Introduction to Data Mining a j. m m. (ton) weijters

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Introduction to Data Mining

  • a.j.m.m. (ton) weijters

  • (slides are partially based on an introduction of Gregory Piatetsky-Shapiro)


  • Why data mining (data cascade)

  • Application examples

  • Data Mining & Knowledge Discovering

  • Data Mining versus Process Mining

Why Data Mining

  • Cascade of data

    • Different growth rates, but about 30% each year is a low growth rate estimation
  • The possibility to use computers to analyze data

    • 1975 computer for the whole university (main frame) with 1MB working memory, now a PC with 512 MB working memory

Cascade of data

    • Business and government systems (transactions system, ERP systems, Workflow systems, ...)
    • Scientific data: astronomy, biology, etc
    • Web, text, and e-commerce (new regularities, about data storage to prevent attempts)
    • Hospitals, internal revenue service
    • ...

Examples large data bases

  • AT&T handles billions of calls per day

    • so much data, it cannot be all stored -- analysis has to be done “on the fly”
  • Europe's Very Long Baseline Interferometry (VLBI) has 16 telescopes, each of which produces 1 Gigabit/second of astronomical data over a 25-day observation session

  • Google

First conclusion

  • Very little data will ever be looked at by a human

  • Data Mining algorithms and computers are NEEDED to make sense and use of data.

Application examples I

  • Customer Relationship Management (CRM)

    • Based on a data base with client information and behavior try to select other potential consumers of a product.
    • Euro miles.
  • Profiling tax cheaters

    • Based on the profile of the tax payer and some figures from the tax (electronic) form try to product tax cheating.

Application examples II

  • Health care

    • Given the patient profile and the diagnoses try to predict the number of hospital days. Information is used in planning system.
  • Industry

    • Job shop planning. Based on already accepted jobs, try to product the delivery time of a new offered job.

Type of applications

  • Classification (supervised)

    • Credit risk: result of data mining are rules that can be used to classify new clients as: high, normal, low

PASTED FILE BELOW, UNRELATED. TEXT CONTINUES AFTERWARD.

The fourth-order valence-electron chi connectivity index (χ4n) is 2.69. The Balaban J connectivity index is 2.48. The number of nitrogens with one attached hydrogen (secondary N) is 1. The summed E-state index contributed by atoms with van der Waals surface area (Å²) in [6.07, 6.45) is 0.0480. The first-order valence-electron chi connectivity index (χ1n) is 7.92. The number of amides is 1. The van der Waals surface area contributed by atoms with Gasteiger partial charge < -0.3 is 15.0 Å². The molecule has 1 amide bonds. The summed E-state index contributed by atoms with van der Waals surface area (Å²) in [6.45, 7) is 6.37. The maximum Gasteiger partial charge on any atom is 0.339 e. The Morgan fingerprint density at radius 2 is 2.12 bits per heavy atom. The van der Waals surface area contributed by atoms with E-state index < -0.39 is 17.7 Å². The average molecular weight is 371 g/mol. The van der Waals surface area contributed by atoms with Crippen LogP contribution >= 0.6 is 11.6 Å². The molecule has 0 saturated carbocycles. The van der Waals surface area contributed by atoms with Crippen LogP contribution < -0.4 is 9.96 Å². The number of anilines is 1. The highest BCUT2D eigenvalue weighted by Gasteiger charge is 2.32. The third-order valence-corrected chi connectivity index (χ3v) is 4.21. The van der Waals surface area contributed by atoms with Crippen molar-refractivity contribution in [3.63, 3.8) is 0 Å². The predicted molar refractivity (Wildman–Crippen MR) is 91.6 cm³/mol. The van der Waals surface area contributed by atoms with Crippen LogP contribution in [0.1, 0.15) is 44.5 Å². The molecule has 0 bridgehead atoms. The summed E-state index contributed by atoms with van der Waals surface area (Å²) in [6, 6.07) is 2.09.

• Estimation (supervised)

    • Credit risk: output is not a classification but a number between -1 and 1 to indicate risk (-1.0 very low, 0.0 normal, +1.0 very high)
  • Clustering (unsupervised)

  • Associations: e.g. Bier & Chips & Peanuts occur frequently in a shopping list of one person

  • Visualization: to facilitate human discovery

Supervised verses unsupervised

  • Supervised (Credit risk)

    • Starting point is a historical data base with client information and his/her financial data including credit history (classification). This data base is used to induce credit risk rules.
  • Unsupervised (Clustering)

    • Try to cluster customers into similar groups (how many groups, in which sense similar)

Other related fields

  • Data warehouse

    • A data warehouse thus not contain simply accumulated data at a central point, but the data is carefully assembled from a variety of information sources around the organization, cleaned u, quality assured, and then released (published).
  • Business Intelligence (BI)

    • The use of data in the data ware house to support the managers with important information

Data Mining versus Process Mining

  • Process Mining is data mining but with a strong business process view.

  • Some of the more traditional data mining techniques can be used in the context of process mining.

  • Some new techniques are developed to perform process mining (mining of process models).

Why Process Mining

  • Traditional As-Is analysis of business processes strongly based on the opinion of process expert. The basic idea is to assemble an appropriate team and to organize modeling sessions in which the knowledge of the team members is used to build an adequate As-Is process model.

  • The surplus values of process mining in the As-Is analysis are:

    • information based on the real performance of the process (objective)
    • more details

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